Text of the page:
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  • Writer's pictureRandy Nabors

Some practical issues in creating this network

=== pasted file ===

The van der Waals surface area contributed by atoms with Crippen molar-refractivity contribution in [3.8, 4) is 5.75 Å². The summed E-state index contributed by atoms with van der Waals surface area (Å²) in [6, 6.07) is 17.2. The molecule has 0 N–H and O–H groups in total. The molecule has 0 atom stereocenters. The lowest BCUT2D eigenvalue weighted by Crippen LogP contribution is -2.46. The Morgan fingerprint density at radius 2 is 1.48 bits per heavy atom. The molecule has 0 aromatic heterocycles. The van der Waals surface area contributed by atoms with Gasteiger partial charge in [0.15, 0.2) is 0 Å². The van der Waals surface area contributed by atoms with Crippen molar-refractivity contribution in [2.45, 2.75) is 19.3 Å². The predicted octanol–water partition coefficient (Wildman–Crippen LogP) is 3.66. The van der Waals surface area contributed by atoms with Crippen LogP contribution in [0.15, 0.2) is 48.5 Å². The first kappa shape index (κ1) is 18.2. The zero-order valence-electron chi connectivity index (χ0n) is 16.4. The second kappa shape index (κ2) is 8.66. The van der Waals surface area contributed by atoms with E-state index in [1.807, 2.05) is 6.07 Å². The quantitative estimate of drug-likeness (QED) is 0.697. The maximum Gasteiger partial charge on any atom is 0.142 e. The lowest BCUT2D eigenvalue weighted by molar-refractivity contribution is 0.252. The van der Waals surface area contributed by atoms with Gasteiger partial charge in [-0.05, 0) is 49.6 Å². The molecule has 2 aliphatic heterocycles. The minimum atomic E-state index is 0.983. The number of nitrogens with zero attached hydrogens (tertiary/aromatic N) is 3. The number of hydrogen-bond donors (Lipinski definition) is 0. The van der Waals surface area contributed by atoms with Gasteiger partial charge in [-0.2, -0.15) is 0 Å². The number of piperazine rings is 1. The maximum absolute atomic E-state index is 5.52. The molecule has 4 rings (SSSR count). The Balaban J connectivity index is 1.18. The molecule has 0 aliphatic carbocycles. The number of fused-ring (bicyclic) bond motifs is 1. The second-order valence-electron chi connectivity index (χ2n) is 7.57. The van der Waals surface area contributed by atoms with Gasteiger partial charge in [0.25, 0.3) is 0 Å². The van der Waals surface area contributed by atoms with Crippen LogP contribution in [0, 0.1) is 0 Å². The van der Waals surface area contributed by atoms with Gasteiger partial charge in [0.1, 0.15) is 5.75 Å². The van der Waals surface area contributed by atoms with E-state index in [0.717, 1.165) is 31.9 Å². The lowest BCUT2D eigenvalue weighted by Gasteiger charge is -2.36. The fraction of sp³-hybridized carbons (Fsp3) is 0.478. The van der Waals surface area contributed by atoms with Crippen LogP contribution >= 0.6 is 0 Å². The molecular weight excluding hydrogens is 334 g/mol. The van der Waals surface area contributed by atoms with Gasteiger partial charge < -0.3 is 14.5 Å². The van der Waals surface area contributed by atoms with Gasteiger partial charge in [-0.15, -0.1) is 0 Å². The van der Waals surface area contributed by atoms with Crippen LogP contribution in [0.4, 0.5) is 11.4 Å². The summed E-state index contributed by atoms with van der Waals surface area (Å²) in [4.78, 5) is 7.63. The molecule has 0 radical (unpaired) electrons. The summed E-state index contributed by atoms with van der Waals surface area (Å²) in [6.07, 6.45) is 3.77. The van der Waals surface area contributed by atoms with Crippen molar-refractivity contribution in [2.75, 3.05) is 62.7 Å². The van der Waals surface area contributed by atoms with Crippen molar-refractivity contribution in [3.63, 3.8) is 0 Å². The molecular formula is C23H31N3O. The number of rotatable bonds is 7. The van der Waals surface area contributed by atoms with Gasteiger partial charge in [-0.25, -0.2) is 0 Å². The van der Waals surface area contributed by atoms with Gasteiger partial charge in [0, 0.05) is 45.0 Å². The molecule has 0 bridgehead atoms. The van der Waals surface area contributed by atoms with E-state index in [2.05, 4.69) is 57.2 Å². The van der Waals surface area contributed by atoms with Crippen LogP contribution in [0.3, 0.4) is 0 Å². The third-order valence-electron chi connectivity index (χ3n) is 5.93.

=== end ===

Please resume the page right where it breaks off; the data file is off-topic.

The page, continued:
This blog was begun to give a forum to discuss the concept and means by which we can create a New City Network. This network is to help us, as a group, to plant more churches, and to mutually encourage and support each other in being effective in ministry and witness. In order to be a network we have to have an agreement as to what the network is to accomplish, how churches can enter and leave it, what criteria we have for allowing admission or barring such, how we can assist each other in being more effective in ministry and witness. We must then look at the very practical areas of funding it, communication and decision making, when and how to meet, and leadership. We must also make it clear to ourselves and others how we relate to our denomination and if other congregations not in the Presbyterian Church in America can be a part of us. Let me make a few comments about our relationship to the P.C.A. Each Teaching Elder of the P.C.A. is a member of his Presbytery, that is where our discipline rests and the body which issues our credentials. This network will not interfere with that. We wish to cooperate with those Presbyteries in which our churches exist or those who would like us to help them plant such a church in their geographic area. We know that our churches will of necessity need the resources of their home Presbytery to be planted. Our network can bring a certain amount of expertise and experience to the church planting process, and we are need of the expertise of others. This network will support the credentialing process of the Presbyteries while advocating as many alternative routes as are viable and acceptable so as to give more men a legitimate training and preparation for the Gospel ministry. The network may be able to identify certain schools, techniques, or programs that are especially effective in preparing men for the ministry and we may even be able to develop such a program ourselves if necessary. We will of course be looking for that training which is most theologically, culturally, and spiritually sound while at the same time being practically applicable and has the most potential for effective ministry practice. We expect our pastors to be loving to their brothers in the denomination, not outsiders or resistant to Presbyterian polity. If our polity is Biblical why wouldn’t we want our network members to practice it? In fact we have learned that if we are going to ask our brothers to support and include us we must learn the system well, and use it to the best spiritual and practical advantage. Most pastors I know share a certain amount of cynicism for church courts, polity, and procedure. This is normal because most of us like to do the things which are most immediately applicable to our calling. Some others obviously revel in such things because that is the place in which they find their identity and where they spend their time. It is a means (and I think only a means) to an end, just as the council of Acts 15 was a means to continue the effective ministry to the Gentiles. It was not an end in itself, but it was very necessary. Some in our denomination are suspicious of networks, multi-site churches, and even of church planting and evangelism (at least they spend a lot of time criticizing the methods of others while not doing much themselves, it seems to me). Some of their fears are helpful to us so we know how to avoid giving legitimacy to their accusations. All Elders are bishops in that we must be overseers of the flock in the care of souls. We are not seeking to create hierarchical Bishops by having good leadership in networks or multi-site churches. Church history of course is fraught with cautionary tales of church organization that becomes abusive of authority, heretical, and oppressive to the true faith. Yet God did not cancel out the spiritual gift of leadership due to its’ abuse. The idea that an educated clergy would protect us from heresy has not panned out, the idea that a certain kind of polity would keep us from authoritarian overreaching or straying into liberalism has not panned out. Systems seem helpful but all human systems are subject to not only human error but sinful human manipulation. What’s that you say, “sin is the problem?” Yes, and that is our constant struggle personally and corporately. So, we don’t accept the idea that any particular method is necessarily dangerous to our faith, they are at once all dangerous and/or innocuous and simply a method. It always takes vigilance, it takes humility and accountability or else we all slide into what is easiest for ourselves. The New City Network has exhibited that we believe in leadership development. We train our people to be leaders, we call them to it, and we spread it out. We have mostly been spared from any one person trying to control everything. As the founding pastor in Chattanooga I can say that those who have gone out from us, or started independently, have done so many wonderful things and we are always learning from them. We have not sought to control them but only to encourage them when and where we could. We have sometimes purposefully not tried to take credit for any of their achievements yet we will not deny them as our friends and brothers. This network will not be under Mission to North America or Mission to the World, but we certainly hope to cooperate with them here in the United States and in other countries when we plant churches there. We hope and expect that they will help us in identifying, training, assessing, vetting, and supporting church planters because this helps them fulfill their mission and ours.

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